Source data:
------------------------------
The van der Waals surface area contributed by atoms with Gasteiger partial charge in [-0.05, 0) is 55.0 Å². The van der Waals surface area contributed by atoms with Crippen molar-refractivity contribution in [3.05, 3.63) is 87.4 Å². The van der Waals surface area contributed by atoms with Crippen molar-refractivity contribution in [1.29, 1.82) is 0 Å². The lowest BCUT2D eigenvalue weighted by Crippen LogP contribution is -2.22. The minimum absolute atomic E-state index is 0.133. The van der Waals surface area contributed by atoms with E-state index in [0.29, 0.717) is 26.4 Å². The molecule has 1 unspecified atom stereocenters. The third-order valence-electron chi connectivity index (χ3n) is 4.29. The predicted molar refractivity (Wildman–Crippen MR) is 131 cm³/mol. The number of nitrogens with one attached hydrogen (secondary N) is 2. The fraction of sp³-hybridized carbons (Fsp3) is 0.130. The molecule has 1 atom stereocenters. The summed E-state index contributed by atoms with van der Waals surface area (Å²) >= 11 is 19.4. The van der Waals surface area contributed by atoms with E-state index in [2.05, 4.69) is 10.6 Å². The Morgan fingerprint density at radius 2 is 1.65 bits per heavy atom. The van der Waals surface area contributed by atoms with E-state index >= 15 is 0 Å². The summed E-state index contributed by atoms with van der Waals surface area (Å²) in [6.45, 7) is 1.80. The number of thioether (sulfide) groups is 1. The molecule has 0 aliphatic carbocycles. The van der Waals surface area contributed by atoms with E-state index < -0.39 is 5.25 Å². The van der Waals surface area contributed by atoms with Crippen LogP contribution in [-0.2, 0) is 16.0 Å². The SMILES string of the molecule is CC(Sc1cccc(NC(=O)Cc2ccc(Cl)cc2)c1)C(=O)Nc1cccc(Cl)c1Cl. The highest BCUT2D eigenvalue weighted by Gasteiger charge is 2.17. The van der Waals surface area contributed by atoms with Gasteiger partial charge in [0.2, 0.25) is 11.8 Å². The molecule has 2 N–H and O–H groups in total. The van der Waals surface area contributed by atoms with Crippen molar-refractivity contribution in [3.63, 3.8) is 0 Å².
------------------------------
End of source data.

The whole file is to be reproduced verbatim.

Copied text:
The van der Waals surface area contributed by atoms with Gasteiger partial charge in [-0.05, 0) is 55.0 Å². The van der Waals surface area contributed by atoms with Crippen molar-refractivity contribution in [3.05, 3.63) is 87.4 Å². The van der Waals surface area contributed by atoms with Crippen molar-refractivity contribution in [1.29, 1.82) is 0 Å². The lowest BCUT2D eigenvalue weighted by Crippen LogP contribution is -2.22. The minimum absolute atomic E-state index is 0.133. The van der Waals surface area contributed by atoms with E-state index in [0.29, 0.717) is 26.4 Å². The molecule has 1 unspecified atom stereocenters. The third-order valence-electron chi connectivity index (χ3n) is 4.29. The predicted molar refractivity (Wildman–Crippen MR) is 131 cm³/mol. The number of nitrogens with one attached hydrogen (secondary N) is 2. The fraction of sp³-hybridized carbons (Fsp3) is 0.130. The molecule has 1 atom stereocenters. The summed E-state index contributed by atoms with van der Waals surface area (Å²) >= 11 is 19.4. The van der Waals surface area contributed by atoms with E-state index in [2.05, 4.69) is 10.6 Å². The Morgan fingerprint density at radius 2 is 1.65 bits per heavy atom. The van der Waals surface area contributed by atoms with E-state index >= 15 is 0 Å². The summed E-state index contributed by atoms with van der Waals surface area (Å²) in [6.45, 7) is 1.80. The number of thioether (sulfide) groups is 1. The molecule has 0 aliphatic carbocycles. The van der Waals surface area contributed by atoms with E-state index < -0.39 is 5.25 Å². The van der Waals surface area contributed by atoms with Crippen LogP contribution in [-0.2, 0) is 16.0 Å². The SMILES string of the molecule is CC(Sc1cccc(NC(=O)Cc2ccc(Cl)cc2)c1)C(=O)Nc1cccc(Cl)c1Cl. The highest BCUT2D eigenvalue weighted by Gasteiger charge is 2.17. The van der Waals surface area contributed by atoms with Gasteiger partial charge in [0.2, 0.25) is 11.8 Å². The molecule has 2 N–H and O–H groups in total. The van der Waals surface area contributed by atoms with Crippen molar-refractivity contribution in [3.63, 3.8) is 0 Å².